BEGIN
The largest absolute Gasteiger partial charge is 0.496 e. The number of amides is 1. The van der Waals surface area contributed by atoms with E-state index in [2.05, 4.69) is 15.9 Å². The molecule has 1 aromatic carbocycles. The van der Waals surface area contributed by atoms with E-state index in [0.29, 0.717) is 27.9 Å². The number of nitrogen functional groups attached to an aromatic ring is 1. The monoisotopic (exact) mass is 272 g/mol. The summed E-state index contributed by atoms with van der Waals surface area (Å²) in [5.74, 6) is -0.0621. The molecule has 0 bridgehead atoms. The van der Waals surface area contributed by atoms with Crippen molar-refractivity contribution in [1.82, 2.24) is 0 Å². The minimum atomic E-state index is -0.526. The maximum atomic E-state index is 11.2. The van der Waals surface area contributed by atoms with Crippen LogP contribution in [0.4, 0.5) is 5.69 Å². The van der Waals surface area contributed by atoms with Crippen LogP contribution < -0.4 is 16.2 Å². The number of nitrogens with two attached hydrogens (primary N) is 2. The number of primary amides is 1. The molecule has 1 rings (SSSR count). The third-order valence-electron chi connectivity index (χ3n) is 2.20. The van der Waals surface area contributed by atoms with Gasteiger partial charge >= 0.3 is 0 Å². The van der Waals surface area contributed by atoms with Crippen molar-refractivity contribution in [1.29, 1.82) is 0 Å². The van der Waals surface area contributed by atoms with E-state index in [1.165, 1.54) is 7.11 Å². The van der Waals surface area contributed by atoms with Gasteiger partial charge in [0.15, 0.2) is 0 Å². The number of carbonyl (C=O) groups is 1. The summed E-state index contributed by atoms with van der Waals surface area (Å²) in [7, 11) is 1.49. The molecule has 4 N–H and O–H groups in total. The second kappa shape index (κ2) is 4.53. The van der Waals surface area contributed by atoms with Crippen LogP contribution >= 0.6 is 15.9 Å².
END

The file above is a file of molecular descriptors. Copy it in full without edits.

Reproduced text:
The largest absolute Gasteiger partial charge is 0.496 e. The number of amides is 1. The van der Waals surface area contributed by atoms with E-state index in [2.05, 4.69) is 15.9 Å². The molecule has 1 aromatic carbocycles. The van der Waals surface area contributed by atoms with E-state index in [0.29, 0.717) is 27.9 Å². The number of nitrogen functional groups attached to an aromatic ring is 1. The monoisotopic (exact) mass is 272 g/mol. The summed E-state index contributed by atoms with van der Waals surface area (Å²) in [5.74, 6) is -0.0621. The molecule has 0 bridgehead atoms. The van der Waals surface area contributed by atoms with Crippen molar-refractivity contribution in [1.82, 2.24) is 0 Å². The minimum atomic E-state index is -0.526. The maximum atomic E-state index is 11.2. The van der Waals surface area contributed by atoms with Crippen LogP contribution in [0.4, 0.5) is 5.69 Å². The van der Waals surface area contributed by atoms with Crippen LogP contribution < -0.4 is 16.2 Å². The number of nitrogens with two attached hydrogens (primary N) is 2. The number of primary amides is 1. The molecule has 1 rings (SSSR count). The third-order valence-electron chi connectivity index (χ3n) is 2.20. The van der Waals surface area contributed by atoms with Gasteiger partial charge >= 0.3 is 0 Å². The van der Waals surface area contributed by atoms with Crippen molar-refractivity contribution in [1.29, 1.82) is 0 Å². The van der Waals surface area contributed by atoms with E-state index in [1.165, 1.54) is 7.11 Å². The van der Waals surface area contributed by atoms with Gasteiger partial charge in [0.15, 0.2) is 0 Å². The number of carbonyl (C=O) groups is 1. The summed E-state index contributed by atoms with van der Waals surface area (Å²) in [7, 11) is 1.49. The molecule has 4 N–H and O–H groups in total. The second kappa shape index (κ2) is 4.53. The van der Waals surface area contributed by atoms with Crippen LogP contribution >= 0.6 is 15.9 Å².